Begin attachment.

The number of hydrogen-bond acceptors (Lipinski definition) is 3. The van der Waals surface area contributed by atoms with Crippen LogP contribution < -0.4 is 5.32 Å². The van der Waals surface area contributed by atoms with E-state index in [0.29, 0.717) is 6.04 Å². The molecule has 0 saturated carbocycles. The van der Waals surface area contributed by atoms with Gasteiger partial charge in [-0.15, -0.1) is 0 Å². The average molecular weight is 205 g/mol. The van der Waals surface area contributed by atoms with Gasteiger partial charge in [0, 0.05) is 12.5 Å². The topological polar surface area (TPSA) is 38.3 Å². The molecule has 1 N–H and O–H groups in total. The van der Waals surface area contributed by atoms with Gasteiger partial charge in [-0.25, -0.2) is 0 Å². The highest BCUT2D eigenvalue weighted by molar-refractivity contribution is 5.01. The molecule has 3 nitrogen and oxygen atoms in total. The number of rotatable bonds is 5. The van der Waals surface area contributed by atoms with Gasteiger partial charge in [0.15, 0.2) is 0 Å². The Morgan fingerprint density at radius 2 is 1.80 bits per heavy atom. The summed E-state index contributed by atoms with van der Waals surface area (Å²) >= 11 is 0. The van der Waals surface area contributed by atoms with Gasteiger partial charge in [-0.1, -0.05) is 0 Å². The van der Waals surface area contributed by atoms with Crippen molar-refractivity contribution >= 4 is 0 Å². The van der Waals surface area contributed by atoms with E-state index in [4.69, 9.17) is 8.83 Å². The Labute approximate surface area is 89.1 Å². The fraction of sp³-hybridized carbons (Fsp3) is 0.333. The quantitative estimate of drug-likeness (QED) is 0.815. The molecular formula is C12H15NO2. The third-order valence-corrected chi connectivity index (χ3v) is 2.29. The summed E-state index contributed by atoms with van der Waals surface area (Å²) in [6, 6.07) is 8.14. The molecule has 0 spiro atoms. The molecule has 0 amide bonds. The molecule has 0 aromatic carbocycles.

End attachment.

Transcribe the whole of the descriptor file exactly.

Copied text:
The number of hydrogen-bond acceptors (Lipinski definition) is 3. The van der Waals surface area contributed by atoms with Crippen LogP contribution < -0.4 is 5.32 Å². The van der Waals surface area contributed by atoms with E-state index in [0.29, 0.717) is 6.04 Å². The molecule has 0 saturated carbocycles. The van der Waals surface area contributed by atoms with Gasteiger partial charge in [-0.15, -0.1) is 0 Å². The average molecular weight is 205 g/mol. The van der Waals surface area contributed by atoms with Gasteiger partial charge in [0, 0.05) is 12.5 Å². The topological polar surface area (TPSA) is 38.3 Å². The molecule has 1 N–H and O–H groups in total. The van der Waals surface area contributed by atoms with Gasteiger partial charge in [-0.25, -0.2) is 0 Å². The highest BCUT2D eigenvalue weighted by molar-refractivity contribution is 5.01. The molecule has 3 nitrogen and oxygen atoms in total. The number of rotatable bonds is 5. The van der Waals surface area contributed by atoms with Gasteiger partial charge in [0.15, 0.2) is 0 Å². The Morgan fingerprint density at radius 2 is 1.80 bits per heavy atom. The summed E-state index contributed by atoms with van der Waals surface area (Å²) >= 11 is 0. The van der Waals surface area contributed by atoms with Gasteiger partial charge in [-0.1, -0.05) is 0 Å². The van der Waals surface area contributed by atoms with Crippen molar-refractivity contribution >= 4 is 0 Å². The van der Waals surface area contributed by atoms with E-state index in [4.69, 9.17) is 8.83 Å². The Labute approximate surface area is 89.1 Å². The fraction of sp³-hybridized carbons (Fsp3) is 0.333. The quantitative estimate of drug-likeness (QED) is 0.815. The molecular formula is C12H15NO2. The third-order valence-corrected chi connectivity index (χ3v) is 2.29. The summed E-state index contributed by atoms with van der Waals surface area (Å²) in [6, 6.07) is 8.14. The molecule has 0 spiro atoms. The molecule has 0 amide bonds. The molecule has 0 aromatic carbocycles.